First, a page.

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Israel Reaches Out to Touch 10 Arab Lands


JERUSALEM — Hello, is Yasser Arafat in?

Israel's telephone company inaugurated direct-dial service to 10 Arab countries Thursday, ignoring protests from some Arab governments that they should agree by treaty before such direct links are opened.

The list includes Lebanon and Jordan, both of which border Israel, as well as the oil-producing states of Saudi Arabia, Bahrain, Qatar, the United Arab Emirates and Yemen.

Rounding out the list are Morocco, Algeria and Tunisia, whose capital, Tunis, is the site of the headquarters of the Palestine Liberation Organization. (It would be illegal to ring up PLO chief Arafat because the law forbids Israelis to have any contact with him or his organization.)

Until Thursday, direct service to an Arab country existed only with Egypt, with which Israel has a peace treaty. For several years, a private company had offered communication to other Arab states through Britain.

The decision to open the direct links was made six months after Bezek, Israel's telephone company that is mostly owned by the state, first requested permission. Bezek argued that it should be allowed to cash in on the demand for the service from Arabs who are citizens of Israel and Palestinians.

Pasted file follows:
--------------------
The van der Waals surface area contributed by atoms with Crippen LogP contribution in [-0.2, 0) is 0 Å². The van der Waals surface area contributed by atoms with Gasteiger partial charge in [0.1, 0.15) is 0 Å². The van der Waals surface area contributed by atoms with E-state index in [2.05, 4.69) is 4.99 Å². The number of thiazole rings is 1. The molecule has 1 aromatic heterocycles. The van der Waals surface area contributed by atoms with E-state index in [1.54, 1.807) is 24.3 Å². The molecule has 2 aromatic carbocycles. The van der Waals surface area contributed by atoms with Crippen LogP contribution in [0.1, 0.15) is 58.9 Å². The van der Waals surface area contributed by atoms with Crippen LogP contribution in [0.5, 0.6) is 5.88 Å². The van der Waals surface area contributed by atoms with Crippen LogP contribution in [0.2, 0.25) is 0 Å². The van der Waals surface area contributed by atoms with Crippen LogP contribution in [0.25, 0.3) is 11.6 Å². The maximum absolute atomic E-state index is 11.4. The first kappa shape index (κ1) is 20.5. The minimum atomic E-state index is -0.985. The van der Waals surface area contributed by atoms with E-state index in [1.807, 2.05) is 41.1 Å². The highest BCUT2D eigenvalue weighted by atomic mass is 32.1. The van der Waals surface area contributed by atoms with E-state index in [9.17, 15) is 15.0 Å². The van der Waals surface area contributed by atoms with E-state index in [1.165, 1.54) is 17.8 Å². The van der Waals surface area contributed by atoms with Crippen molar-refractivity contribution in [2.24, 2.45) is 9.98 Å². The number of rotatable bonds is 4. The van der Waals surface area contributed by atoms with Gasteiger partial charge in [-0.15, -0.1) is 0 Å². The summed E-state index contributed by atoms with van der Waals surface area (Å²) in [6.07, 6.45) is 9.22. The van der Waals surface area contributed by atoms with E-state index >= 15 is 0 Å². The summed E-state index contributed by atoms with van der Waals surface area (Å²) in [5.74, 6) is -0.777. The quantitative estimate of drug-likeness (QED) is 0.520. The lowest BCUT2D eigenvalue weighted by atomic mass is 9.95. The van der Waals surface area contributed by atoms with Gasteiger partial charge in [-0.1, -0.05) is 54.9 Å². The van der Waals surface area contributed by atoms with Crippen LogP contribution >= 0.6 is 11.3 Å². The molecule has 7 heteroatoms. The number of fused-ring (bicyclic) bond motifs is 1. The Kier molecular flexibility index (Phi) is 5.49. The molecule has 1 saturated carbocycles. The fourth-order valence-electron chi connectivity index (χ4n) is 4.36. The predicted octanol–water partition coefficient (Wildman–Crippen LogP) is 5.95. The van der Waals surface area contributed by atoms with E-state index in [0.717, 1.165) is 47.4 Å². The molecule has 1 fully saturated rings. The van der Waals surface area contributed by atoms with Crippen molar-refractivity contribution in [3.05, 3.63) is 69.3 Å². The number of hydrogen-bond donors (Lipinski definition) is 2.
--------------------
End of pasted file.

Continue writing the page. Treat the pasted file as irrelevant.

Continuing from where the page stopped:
Politically, the government of Prime Minister Yitzhak Shamir has insisted that normalization of relations with Arab countries should not depend on Israel's surrendering the West Bank, Gaza Strip and Golan Heights, all of which were won in the 1967 Middle East War. The Palestinians want Israel to withdraw from the West Bank and Gaza, while Syria wants to recover the Golan Heights.

When the issue first arose, government officials put it in the context of Middle East peace talks. The Communications Ministry, which approved the action, declined Thursday to comment on the political implications.

Bezek was being coy.

"Why not have direct dial?" asked Dani Ezer, the company spokesman. "We can call everyone else. Why not the Arabs?"

Ezer declined to say just what satellites and cables are in use to make the calls.

Presumably, most of the calls will pass through international communications satellites, and protesting Arab countries could not block incoming direct-dial calls from Israel without also short-circuiting their satellite links with other countries.

Israel Radio treated the new connection as a major novelty and tried out a few numbers.

"Hello?" said a reporter calling a hotel in Qatar. "I'm calling from Jerusalem, from Israel Radio. I'm calling because we just inaugurated a line to several Arab states."

"It's OK. It's clear," a man at the other end said.

"Is this a good thing?" asked the reporter cheerily.

"Very, very nice," the man said.

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